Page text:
Microbiome Interactions on Phyllosphere: It Impact on Plant Health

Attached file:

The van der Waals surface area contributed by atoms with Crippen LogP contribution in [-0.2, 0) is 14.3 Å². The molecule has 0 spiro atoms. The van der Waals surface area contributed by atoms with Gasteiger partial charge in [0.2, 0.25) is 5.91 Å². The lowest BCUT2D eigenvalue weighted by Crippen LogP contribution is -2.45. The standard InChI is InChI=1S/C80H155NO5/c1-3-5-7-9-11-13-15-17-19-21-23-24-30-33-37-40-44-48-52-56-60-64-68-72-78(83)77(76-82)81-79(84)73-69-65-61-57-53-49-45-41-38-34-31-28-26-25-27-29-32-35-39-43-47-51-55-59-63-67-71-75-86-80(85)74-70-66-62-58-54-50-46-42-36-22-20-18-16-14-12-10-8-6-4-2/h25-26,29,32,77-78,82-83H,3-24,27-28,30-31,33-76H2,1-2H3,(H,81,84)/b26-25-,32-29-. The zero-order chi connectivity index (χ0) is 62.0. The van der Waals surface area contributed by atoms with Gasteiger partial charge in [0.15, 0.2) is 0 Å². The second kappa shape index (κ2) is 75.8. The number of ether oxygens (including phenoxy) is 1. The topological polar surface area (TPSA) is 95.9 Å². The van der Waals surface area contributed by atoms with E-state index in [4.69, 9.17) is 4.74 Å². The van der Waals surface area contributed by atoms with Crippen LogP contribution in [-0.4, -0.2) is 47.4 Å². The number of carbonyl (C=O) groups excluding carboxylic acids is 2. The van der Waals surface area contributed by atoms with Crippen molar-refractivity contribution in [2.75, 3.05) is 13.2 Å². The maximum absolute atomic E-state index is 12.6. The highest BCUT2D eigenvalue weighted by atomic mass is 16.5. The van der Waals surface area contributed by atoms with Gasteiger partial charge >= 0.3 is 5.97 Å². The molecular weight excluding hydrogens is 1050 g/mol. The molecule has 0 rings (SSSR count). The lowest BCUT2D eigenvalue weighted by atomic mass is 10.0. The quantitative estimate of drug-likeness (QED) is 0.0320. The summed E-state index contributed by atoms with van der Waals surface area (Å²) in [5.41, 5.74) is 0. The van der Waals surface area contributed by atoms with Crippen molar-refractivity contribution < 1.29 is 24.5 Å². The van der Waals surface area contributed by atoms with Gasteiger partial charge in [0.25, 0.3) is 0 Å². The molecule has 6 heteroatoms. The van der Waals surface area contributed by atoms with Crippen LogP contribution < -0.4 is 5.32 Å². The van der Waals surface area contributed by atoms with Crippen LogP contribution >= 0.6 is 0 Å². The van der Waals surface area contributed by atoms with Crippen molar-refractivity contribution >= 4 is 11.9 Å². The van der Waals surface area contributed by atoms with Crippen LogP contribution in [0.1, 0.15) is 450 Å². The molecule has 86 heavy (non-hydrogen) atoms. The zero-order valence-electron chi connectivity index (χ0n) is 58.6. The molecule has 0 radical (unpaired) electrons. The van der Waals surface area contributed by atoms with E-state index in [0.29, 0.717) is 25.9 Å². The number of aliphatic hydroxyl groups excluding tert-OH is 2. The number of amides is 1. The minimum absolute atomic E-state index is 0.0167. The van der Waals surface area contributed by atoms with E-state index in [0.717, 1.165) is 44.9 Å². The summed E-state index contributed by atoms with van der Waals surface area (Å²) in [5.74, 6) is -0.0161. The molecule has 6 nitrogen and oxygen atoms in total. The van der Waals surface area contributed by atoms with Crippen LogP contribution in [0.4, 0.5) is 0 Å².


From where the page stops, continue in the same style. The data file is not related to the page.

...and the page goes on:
The Plant Microbiome can be described as the sum total of the genomic contribution made by the diverse microbial communities that inhabit the surface and internal tissues of the plant parts. The members of these microbial communities interact among each other and with the plant, and there is increasing evidence to suggest that the microbial community may promote plant growth, facilitate pathogen defense. Therefore, it is important to understand the mechanisms that influence the composition and structure of microbes. Plants have evolved a complex innate immune system comprising Membrane-Localized Receptors (PRRs) and Intracellular Receptors (NLRs) that detect the elicitors and activate immune against pathogens. Some commensals also able to activate PRR-triggered immunity through conserved nature of Microbe Associated Molecular Patterns (MAMPs). Microbiota stimulates the plant innate immunity which confers resistance against various pathogens (ISR). Apart from these, microbiome suppresses the pathogens via hyper parasitism, secretion of antimicrobial compounds and competition for the resources like nutrients or space which ultimately mitigate pathogen growth. Phyllosphere microbiome in plant resistance in the cuticle mutants bdg (BODYGUARD) or lacs 2.3 (LONG CHAIN FATTY ACID SYNTHASE 2) that are strongly resistant to the fungal pathogen Botrytis cinerea and also reported that phyllosphere microbiome showed distinct populations in Wild Type (WT) plants compared to cuticle mutants. Endophytic bacteria to promote growth and resistance of potato plants towards infection by the necrotroph Pectobacterium atrosepticum, both tested strains (Pseudomonas and Methylobacterium) promoted growth of potato shoot but only the Pseudomonas sp. Increased potato resistance towards soft rot. Understanding the tritropic interactions even better for Development of plant probiotics and for identification of potential agents for combating diseases more eco-friendly.